Happy New Year! I hope everyone had a wonderful holiday. The following are questions that our client’s have asked and we hope the information provided can help you, should these issues come up.
The first question we had was concerning recording conversations with an employee or a resident at the apartment community. In Arizona, you can tape record a conversation as long as one party to the conversation consents to it. That of course, is obviously the person doing the recording.
A resident was asking the property manager for documents in their file. The property manager inquired as to what they could or could not give to the tenant. Generally speaking, you can give to the tenant anything they have signed, such as leases, rules and regulations, addendums, et cetera, as well as documents that you have delivered to the resident, such as letters or notices. You are not obligated to give the tenant a copy of their credit report, your internal notes, or anything beyond these items.
A property manager received a partial payment of rent prior to court and mailed it back to the tenant. The partial payment was returned as non-deliverable after the eviction Judgment was entered. The property manager wanted to know if they could now keep the money. You should send a letter to the tenant’s last known address letting them know that the partial payment had been rejected prior to court, but had been returned to you and that you will be applying it towards the debt and not be reinstating the rental agreement.
Another manager had a tenant advertising on Craig’s List for sex, and mentioning the name of the apartment community. The manager’s response should be either a five (5) day Health and Safety to not be operating a business out of the rental property, or if you have more substantial proof of prostitution or criminal activity, an immediate eviction notice can be given.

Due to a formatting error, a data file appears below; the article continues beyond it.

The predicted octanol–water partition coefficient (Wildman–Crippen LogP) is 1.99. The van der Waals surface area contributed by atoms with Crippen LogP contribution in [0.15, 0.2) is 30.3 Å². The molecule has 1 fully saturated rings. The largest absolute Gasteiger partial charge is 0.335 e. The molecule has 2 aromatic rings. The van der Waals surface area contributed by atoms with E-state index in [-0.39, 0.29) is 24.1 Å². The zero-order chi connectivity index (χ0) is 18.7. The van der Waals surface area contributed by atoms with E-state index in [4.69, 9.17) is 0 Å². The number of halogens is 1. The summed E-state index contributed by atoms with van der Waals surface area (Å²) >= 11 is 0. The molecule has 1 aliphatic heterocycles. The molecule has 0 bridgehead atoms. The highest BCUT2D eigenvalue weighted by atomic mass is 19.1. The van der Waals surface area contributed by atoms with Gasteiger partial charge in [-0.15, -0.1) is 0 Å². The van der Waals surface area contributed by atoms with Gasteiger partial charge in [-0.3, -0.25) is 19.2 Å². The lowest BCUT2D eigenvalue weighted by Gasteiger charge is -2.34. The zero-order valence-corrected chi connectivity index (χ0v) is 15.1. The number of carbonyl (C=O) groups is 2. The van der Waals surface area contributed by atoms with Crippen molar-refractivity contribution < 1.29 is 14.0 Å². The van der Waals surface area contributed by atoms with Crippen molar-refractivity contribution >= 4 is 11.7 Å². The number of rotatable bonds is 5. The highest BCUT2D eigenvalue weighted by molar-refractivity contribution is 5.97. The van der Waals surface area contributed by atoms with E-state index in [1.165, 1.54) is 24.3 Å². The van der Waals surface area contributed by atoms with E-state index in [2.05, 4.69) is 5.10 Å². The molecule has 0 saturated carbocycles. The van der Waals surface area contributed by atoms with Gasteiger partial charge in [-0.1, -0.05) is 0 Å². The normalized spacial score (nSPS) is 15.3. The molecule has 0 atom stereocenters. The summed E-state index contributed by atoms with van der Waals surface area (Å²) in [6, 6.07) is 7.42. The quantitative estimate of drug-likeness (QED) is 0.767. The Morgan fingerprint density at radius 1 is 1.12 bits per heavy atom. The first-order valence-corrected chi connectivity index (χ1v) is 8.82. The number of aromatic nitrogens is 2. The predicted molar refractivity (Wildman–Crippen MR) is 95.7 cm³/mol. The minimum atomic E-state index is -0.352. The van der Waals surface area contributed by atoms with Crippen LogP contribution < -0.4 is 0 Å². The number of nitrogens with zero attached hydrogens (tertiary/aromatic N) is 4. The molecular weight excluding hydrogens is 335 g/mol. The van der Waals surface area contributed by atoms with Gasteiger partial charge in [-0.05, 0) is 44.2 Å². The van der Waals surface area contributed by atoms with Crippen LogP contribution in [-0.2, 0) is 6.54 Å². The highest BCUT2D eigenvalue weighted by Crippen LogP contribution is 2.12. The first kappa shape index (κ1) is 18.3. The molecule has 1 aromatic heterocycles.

The last question we had was regarding increasing the monthly rental amount if the tenant wanted to add family members to the lease. As long as the new members, as well as the current tenant will sign and agree to this, there should be nothing wrong with it. However, if the tenant does not want to pay a higher amount, then the lease would remain as is and no new occupants could be added.
On the humorous side of things, we had the following. The first involved a tenant that signed a lease on October 31 (Halloween), and immediately complained to the property manager of hearing footsteps throughout the rental property. Upon consulting with the tenant’s “spiritual guide” the tenant was told that the land surrounding the rental property was full of ghosts and spirits and that this was grounds for the tenant to break the lease and vacate. The tenant happened to be 6’5” and 260 pounds, but was terrified to continue living in the property. This was not considered legal grounds to break the lease and the tenant was informed that if they vacated, they would still be responsible for the terms of the lease until the lease expired or they re-rented the property. The landlord also wondered if they had to disclose that the tenant had complained of the property being haunted. Under Arizona law this is not required.
Another tenant was sending the landlord five (5) day Health and Safety notices because the sidewalk had a crack in it. The tenant was trying to use this to vacate early and get out of the lease. When the tenant was informed by our office that this was not grounds to break the lease, the tenant responded with a letter to me, Mr. Hull, Mr. Dull, Mr. Null, Mr. Numbskull, and proceeded to let me know that he was going to teach me a lesson and that would include the lying, incompetent and incorrigible staff at the apartment community. This would result in either the closure of the complex, or the betterment in the living conditions for the benefit of all.
The final humorous incident was the tenant that parked his car in his living room and denied that he had done so. The manager informed the tenant that she was outside the property and could see the car in the living room. Amazingly enough, there was no property damage from driving the car into the unit. The tenant was evicted, even though his argument was that the lease did not prohibit them from parking their car inside the rental property